For over forty-five years, Mac Davis has enjoyed success in virtually every aspect of the entertainment industry and has established himself as an all-around entertainer: singer, songwriter, television, stage, and film actor.
Born in Lubbock, Texas on January 21, 1942, his early fame as a singer came when he was signed to Columbia Records in 1970 and two years later topped the Country and Pop charts with “Baby Don’t Get Hooked on Me.”
As a songwriter, Davis penned many songs for Elvis Presley including “A Little Less Conversation,” which was re-released in 2002 and became a Number One hit in twenty-six countries around the world, “In the Ghetto,” which was Presley’s first Top Ten hit in the U.S. in four years,” “Memories,” and “Don’t Cry Daddy.”
Nominated three times for Grammy Awards, Davis has also written hits for Bobby Goldsboro, Dolly Parton, Lou Rawls, Kenny Rogers, and Freddie Hart, among others. He was the star of The Mac Davis Show from 1974 until 1976 and appeared in films such as North Dallas Forty, The Sting II, Cheaper to Keep Her, and Possums.
The multi-talented performer has a Star on Hollywood Boulevard’s Walk of Fame, was inducted into the Georgia Music Hall of Fame, the Texas Country Music Hall of Fame, the Nashville Songwriter’s Hall of Fame, and the National Songwriter’s Hall of Fame in New York City.
On March 25, 2010, Davis will be presented with the Jerry Wexler Award during an Alabama Music Hall of Fame ceremony to be held in Montgomery, Alabama. The artist spent a few minutes on Wednesday with Our Prattville, discussing the honor and his career.
Melissa Parker (Our Prattville): Hi Mac, thanks for taking the time to talk with me today. I’ve been a fan of your music for a long time.
Mac Davis: Well, thank you so much.
Melissa Parker (Our Prattville): Congratulations on winning the Jerry Wexler award … what does that mean to you?
Mac Davis: I think it’s a great honor. Jerry Wexler was one of the real pioneers of the music business. He was a real hero of mine.
Melissa Parker (Our Prattville): Did you ever get to work with him?
Mac Davis: One time. He actually gave me the privilege of producing a record by Solomon Burke way back in the 70s. It didn’t do anything, but he gave me the chance anyway. I produced Solomon singing “In the Ghetto.” Solomon beat it to death – he sang it great, but it didn’t happen.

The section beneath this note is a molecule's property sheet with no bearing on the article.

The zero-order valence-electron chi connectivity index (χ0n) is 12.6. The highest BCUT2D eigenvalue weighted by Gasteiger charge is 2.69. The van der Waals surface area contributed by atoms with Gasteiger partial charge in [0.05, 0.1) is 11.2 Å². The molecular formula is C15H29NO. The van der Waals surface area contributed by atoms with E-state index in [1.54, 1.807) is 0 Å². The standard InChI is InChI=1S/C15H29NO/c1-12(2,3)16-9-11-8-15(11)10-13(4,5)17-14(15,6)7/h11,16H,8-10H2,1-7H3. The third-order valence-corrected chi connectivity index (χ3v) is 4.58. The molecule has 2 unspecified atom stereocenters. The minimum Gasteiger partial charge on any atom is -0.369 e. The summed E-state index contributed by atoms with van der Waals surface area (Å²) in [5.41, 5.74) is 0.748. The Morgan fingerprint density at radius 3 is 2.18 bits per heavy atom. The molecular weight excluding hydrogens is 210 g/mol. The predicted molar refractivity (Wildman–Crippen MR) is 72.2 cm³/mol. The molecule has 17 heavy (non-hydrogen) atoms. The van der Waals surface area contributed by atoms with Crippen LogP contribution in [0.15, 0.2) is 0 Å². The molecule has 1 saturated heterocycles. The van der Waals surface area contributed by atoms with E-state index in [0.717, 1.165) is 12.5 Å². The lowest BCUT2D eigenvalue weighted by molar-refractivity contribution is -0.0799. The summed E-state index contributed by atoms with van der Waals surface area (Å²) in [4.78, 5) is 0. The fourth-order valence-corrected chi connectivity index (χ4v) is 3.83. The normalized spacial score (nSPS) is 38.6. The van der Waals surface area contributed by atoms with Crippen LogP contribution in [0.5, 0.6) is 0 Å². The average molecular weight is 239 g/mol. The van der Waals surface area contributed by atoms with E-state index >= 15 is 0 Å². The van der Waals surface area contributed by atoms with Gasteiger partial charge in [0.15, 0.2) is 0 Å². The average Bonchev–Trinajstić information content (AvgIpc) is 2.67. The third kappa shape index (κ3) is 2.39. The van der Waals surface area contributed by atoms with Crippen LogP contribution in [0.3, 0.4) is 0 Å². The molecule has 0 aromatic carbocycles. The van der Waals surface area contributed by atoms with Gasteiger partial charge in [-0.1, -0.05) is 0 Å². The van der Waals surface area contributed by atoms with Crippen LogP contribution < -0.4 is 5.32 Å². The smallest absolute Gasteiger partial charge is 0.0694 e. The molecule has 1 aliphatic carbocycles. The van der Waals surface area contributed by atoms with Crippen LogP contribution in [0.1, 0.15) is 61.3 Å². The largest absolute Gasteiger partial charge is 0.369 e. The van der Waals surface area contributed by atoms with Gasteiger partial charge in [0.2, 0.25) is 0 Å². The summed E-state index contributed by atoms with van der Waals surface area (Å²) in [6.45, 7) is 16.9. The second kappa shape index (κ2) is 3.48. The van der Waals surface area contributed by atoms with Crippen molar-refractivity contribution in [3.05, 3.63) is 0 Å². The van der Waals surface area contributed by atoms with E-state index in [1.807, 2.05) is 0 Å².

At any rate, I knew him just on that level. I had been to a party with Jerry and I mentioned that I’d like to get some really great R&B entertainer to sing that song and Jerry said, “Well, we’re about to do a record with Solomon Burke. Why don’t you just produce a record with Solomon.”
I went, “Just like that?” He said, “Yeah, sure.” So it all came about but, of course, the record didn’t happen. I didn’t know what I was doing in the studio. I’d rather stick to songwriting and singing. But, anyway, it was quite an honor and so unexpected. I didn’t expect anything like that.
Melissa Parker (Our Prattville): Wexler was called the “Godfather of Muscle Shoals Music” and you also recorded there at Fame Studios.
Mac Davis: Absolutely, and that’s basically the reason I’m getting an award since I wasn’t born in Alabama … because I recorded there at Fame Studios. I had a couple of hits there, guess that’s the basis behind it.
I understand the studio today is pretty much how it always was and that it hasn’t really changed much.
Melissa Parker (Our Prattville): You’ll also be performing at the awards ceremony in Montgomery, right?
Mac Davis: I believe so, just doing a couple of songs … songs that I recorded in Muscle Shoals. I think I’m doing “Baby, Don’t Get Hooked on Me” and “Texas in My Rearview Mirror.”
Melissa Parker (Our Prattville): Have you been to Montgomery before?
Mac Davis: I may have performed there at one time but you know, those years are a blur to me (laughs). I was just working all of the time. I do remember pretty much where I played, though, believe it or not, but I’m not sure about Montgomery.